Prediction of the environmental impact and sustainability of large-scale irrigation with gypsiferous mine-water on groundwater resources

J.G. Annandale, N.Z. Jovanovic, F.D.I. Hodgson, B. Usher, M.E. Aken, A.M. Van der Westhuizen, Keith Bristow, J.M. Steyn

Research output: Contribution to journalArticle

8 Citations (Scopus)

Abstract

Irrigation of agricultural crops is one of the most cost-effective options for the utilisation of gypsiferous mine wastewater. In addition, it creates the opportunity to produce crops during the dry season. Gypsum is a slightly soluble salt and concentrating the gypsiferous soil solution through crop evapotranspiration precipitates gypsum in the soil profile, removing it from the water system and reducing the potential for groundwater pollution. In previous research, it was found that crops can be commercially produced under irrigation with gypsiferous mine-water with no obvious impact on groundwater in the short term (3 years). It was, however, recommended that monitoring should continue to confirm findings over a longer period and for different conditions. A research project was therefore initiated in 2001 to determine the impact of irrigation with several gypsiferous water/soil combinations on crop performance, soil properties and groundwater quality. Field trials were carried out in South Africa on three mines: Kleinkopjé and New Vaal Collieries (Anglo Coal), and at Syferfontein (Sasol). Different crop and pasture species were grown on different soil types under centre-pivot irrigation with different mine-water qualities. Intensive monitoring systems were established in each irrigated field to determine the components of the soil-water and salt balance. Boreholes were also installed to monitor groundwater level and quality. Field water and salt balance data were used for calibration and validation of the mechanistic, generic crop, Soil-Water Balance (SWB) Model. The results of the field trials indicated that high crop and pasture yields can be obtained, provided site selection, land preparation, fertilisation and irrigation water management are appropriate. The results of the soil-water and salt balance studies indicated that considerable volumes of mine-water can be used and substantial amounts of salts can be removed from the water system through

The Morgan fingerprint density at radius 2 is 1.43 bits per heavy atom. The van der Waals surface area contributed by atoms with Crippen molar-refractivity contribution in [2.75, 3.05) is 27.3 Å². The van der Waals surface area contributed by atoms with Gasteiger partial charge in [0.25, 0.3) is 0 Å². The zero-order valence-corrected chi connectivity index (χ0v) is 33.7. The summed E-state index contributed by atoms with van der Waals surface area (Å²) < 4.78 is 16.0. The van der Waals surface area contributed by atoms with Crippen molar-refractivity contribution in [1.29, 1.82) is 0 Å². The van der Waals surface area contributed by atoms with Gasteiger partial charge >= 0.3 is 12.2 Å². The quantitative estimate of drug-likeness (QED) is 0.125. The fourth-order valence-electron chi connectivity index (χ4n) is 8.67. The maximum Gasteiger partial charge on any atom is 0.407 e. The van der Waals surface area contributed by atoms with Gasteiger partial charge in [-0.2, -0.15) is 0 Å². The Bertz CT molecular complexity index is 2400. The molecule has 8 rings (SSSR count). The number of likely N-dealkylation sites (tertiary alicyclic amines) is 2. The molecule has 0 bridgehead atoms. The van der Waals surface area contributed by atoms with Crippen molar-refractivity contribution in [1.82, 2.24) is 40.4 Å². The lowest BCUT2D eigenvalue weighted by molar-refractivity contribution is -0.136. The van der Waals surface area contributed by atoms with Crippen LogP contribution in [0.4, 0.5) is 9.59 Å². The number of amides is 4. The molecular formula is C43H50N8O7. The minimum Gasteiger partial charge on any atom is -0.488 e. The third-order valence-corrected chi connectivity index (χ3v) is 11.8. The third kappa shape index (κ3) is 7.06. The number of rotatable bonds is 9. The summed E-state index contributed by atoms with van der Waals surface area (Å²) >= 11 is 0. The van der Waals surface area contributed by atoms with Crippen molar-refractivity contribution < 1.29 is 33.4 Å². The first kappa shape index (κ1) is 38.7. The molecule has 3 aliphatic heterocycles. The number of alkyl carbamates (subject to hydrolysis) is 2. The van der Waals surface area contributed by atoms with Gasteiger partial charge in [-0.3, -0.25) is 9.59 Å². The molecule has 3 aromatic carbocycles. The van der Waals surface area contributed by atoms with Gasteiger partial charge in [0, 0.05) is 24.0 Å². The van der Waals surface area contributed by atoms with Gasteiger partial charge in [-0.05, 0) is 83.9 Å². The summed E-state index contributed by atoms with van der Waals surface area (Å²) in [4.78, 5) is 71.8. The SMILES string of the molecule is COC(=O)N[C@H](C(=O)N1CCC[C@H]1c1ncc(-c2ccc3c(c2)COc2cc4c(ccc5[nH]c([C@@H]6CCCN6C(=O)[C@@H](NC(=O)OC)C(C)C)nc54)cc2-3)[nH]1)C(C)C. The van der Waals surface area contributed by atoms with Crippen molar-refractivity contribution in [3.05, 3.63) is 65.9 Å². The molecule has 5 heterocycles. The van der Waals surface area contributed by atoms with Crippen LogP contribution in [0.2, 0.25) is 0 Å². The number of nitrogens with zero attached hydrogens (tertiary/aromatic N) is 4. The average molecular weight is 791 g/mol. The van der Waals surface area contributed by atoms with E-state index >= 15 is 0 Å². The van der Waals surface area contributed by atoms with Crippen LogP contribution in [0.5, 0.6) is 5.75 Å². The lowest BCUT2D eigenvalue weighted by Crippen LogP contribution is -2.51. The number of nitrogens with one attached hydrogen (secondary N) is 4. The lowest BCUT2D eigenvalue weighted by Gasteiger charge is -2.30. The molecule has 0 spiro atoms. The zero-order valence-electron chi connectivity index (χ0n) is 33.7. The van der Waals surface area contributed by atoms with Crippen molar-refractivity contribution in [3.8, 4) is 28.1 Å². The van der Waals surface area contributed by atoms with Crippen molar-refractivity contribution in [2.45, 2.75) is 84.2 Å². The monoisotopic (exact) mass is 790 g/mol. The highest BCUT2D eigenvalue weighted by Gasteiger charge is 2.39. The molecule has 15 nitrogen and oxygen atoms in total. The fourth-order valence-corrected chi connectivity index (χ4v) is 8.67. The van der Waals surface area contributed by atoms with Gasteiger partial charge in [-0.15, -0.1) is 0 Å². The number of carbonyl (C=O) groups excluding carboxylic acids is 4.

Original languageEnglish
Pages (from-to)21-28
Number of pages8
JournalWater S.A.
Volume32
Issue number1
Publication statusPublished - 2005

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